Microsoft's Jump Leads the Dow Jones Today Higher

Microsoft's keeps the top three spots in the Apple App Store.

Mar 31, 2014 at 1:31PM

Microsoft is leading the Dow Jones Industrial Average (DJINDICES:^DJI) higher as the company's momentum from last week continues. As of 1:45 p.m. EDT, the Dow was up 130 points to 16,453. The S&P 500 (SNPINDEX:^GSPC) was up 15 points to 1,872.

Microsoft is the top Dow stock today, up 2.9% to $41.347, on a day when 26 of 30 blue-chip stocks are positive. Microsoft last week launched iPad versions of its most popular Microsoft Office products, namely Word, Excel, PowerPoint, and OneNote, and made the iPhone and Android versions free. The apps quickly took the top spots in the Apple (NASDAQ:AAPL) App Store and have remained there all weekend.


Source: App Annie.

While basic versions of the apps are free, they only allow users to read file without making any changes. Full editing or file creation features will require users to pay for Office 365, which can run anywhere from $100 to $200 a year.

Some analysts worry that Microsoft's launch won't be successful, as cheaper versions of productivity software are available, including Google Docs, Open Office, and Libre Office. So far that doesn't seem to be the case, with App Annie data showing that Microsoft Word is currently the No. 7 top-grossing app in the App Store, while Microsoft Excel sits at No. 14.

While some claim this was a strategic move by the CEO, it was more of a necessity for Microsoft to stay competitive. Microsoft has historically been slow to develop versions of its productivity suite for other operating systems, preferring to lock customers into using Microsoft Windows. As customers' computing time has shifted solely from desktops to mobile devices, Microsoft's mobile devices have not kept up, Microsoft's Surface tablet has just a 2% market share. At the same time, with the proliferation of cheaper alternatives to Office and many companies now allowing their workers to bring their own devices, it's not enough to just sell to corporate IT departments anymore. As such, Office not being on iPad was a reason for companies to switch from Office to one of Microsoft's competitors.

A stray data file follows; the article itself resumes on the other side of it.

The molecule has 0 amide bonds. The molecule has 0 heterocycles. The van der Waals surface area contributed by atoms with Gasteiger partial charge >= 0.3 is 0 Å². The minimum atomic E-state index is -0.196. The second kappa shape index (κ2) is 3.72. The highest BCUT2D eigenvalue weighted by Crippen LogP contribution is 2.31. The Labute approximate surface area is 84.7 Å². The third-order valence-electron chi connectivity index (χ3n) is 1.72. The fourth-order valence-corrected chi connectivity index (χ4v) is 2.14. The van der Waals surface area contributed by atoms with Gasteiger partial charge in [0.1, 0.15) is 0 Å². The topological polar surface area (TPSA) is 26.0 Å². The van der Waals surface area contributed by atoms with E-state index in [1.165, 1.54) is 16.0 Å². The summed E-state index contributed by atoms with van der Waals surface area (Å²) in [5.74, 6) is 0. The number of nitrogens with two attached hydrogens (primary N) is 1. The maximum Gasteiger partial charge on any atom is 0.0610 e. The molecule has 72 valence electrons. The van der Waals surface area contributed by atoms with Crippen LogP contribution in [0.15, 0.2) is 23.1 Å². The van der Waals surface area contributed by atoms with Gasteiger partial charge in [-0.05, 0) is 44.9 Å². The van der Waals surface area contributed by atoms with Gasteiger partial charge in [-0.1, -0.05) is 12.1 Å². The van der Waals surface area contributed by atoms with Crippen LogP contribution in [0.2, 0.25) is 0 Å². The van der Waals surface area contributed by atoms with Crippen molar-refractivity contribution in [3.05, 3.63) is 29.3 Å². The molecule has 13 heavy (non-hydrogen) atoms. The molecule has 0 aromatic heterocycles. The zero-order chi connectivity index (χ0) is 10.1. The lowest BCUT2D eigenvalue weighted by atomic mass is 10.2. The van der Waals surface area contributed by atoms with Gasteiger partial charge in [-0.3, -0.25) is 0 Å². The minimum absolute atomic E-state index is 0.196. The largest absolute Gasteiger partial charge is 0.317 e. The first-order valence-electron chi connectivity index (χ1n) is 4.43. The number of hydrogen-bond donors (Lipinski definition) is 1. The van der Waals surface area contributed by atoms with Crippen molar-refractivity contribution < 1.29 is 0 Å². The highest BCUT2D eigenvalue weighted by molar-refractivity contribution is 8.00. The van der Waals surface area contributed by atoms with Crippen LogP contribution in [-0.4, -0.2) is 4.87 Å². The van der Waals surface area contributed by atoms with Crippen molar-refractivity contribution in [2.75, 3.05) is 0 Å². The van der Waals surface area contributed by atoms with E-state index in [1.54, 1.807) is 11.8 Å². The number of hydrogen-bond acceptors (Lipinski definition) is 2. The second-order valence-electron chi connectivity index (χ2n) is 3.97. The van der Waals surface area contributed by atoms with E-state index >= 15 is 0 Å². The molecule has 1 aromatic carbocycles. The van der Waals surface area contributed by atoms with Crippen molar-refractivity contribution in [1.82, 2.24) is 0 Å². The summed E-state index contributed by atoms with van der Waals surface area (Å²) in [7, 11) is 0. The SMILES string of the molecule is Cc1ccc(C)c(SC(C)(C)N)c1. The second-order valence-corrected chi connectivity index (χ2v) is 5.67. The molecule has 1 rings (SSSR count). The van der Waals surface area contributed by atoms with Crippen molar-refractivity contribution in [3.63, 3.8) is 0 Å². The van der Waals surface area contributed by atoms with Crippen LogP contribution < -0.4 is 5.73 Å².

This move is likely to be profitable, but not a game changer, for Microsoft. There there are an estimated 160 million iPads out there, and Apple gets a 30% cut of all app sales. Bernstein analyst Mark Moerdler estimated "that if 10 percent of the iPad install base were to subscribe to Office then this could add 15 million subscribers and generate $1.1 billion to $1.5 billion in consumer Office subscription revenue per year." However, it is hard to estimate what percentage of iPad owners don't already have Microsoft Office subscriptions, either through work or personally.

Dan Dzombak has no position in any stocks mentioned. The Motley Fool recommends Apple. The Motley Fool owns shares of Apple. Try any of our Foolish newsletter services free for 30 days. We Fools may not all hold the same opinions, but we all believe that considering a diverse range of insights makes us better investors. The Motley Fool has a disclosure policy.